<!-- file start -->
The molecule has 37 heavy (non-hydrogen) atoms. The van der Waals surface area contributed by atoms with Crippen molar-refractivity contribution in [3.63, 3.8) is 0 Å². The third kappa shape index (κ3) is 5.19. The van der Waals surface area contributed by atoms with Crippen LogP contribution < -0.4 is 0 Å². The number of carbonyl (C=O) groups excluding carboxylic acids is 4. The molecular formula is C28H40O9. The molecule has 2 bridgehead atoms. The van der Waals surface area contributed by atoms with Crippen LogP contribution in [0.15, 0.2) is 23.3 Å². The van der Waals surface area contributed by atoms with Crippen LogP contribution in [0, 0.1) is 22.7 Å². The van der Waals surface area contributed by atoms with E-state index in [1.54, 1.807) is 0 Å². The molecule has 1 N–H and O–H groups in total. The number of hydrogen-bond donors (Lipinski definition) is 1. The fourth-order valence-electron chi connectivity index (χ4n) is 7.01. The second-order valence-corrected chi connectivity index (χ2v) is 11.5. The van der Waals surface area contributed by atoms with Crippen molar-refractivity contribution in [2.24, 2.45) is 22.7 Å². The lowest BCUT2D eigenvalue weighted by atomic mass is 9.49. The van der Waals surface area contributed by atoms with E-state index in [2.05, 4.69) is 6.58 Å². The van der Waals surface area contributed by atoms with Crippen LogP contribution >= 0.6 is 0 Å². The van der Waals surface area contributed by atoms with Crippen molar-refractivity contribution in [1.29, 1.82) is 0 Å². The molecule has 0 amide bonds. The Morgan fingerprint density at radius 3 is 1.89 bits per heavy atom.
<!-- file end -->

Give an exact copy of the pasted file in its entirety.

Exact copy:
The molecule has 37 heavy (non-hydrogen) atoms. The van der Waals surface area contributed by atoms with Crippen molar-refractivity contribution in [3.63, 3.8) is 0 Å². The third kappa shape index (κ3) is 5.19. The van der Waals surface area contributed by atoms with Crippen LogP contribution < -0.4 is 0 Å². The number of carbonyl (C=O) groups excluding carboxylic acids is 4. The molecular formula is C28H40O9. The molecule has 2 bridgehead atoms. The van der Waals surface area contributed by atoms with Crippen LogP contribution in [0.15, 0.2) is 23.3 Å². The van der Waals surface area contributed by atoms with Crippen LogP contribution in [0, 0.1) is 22.7 Å². The van der Waals surface area contributed by atoms with E-state index in [1.54, 1.807) is 0 Å². The molecule has 1 N–H and O–H groups in total. The number of hydrogen-bond donors (Lipinski definition) is 1. The fourth-order valence-electron chi connectivity index (χ4n) is 7.01. The second-order valence-corrected chi connectivity index (χ2v) is 11.5. The van der Waals surface area contributed by atoms with Crippen molar-refractivity contribution in [2.24, 2.45) is 22.7 Å². The lowest BCUT2D eigenvalue weighted by atomic mass is 9.49. The van der Waals surface area contributed by atoms with E-state index in [2.05, 4.69) is 6.58 Å². The van der Waals surface area contributed by atoms with Crippen LogP contribution >= 0.6 is 0 Å². The van der Waals surface area contributed by atoms with Crippen molar-refractivity contribution in [1.29, 1.82) is 0 Å². The molecule has 0 amide bonds. The Morgan fingerprint density at radius 3 is 1.89 bits per heavy atom.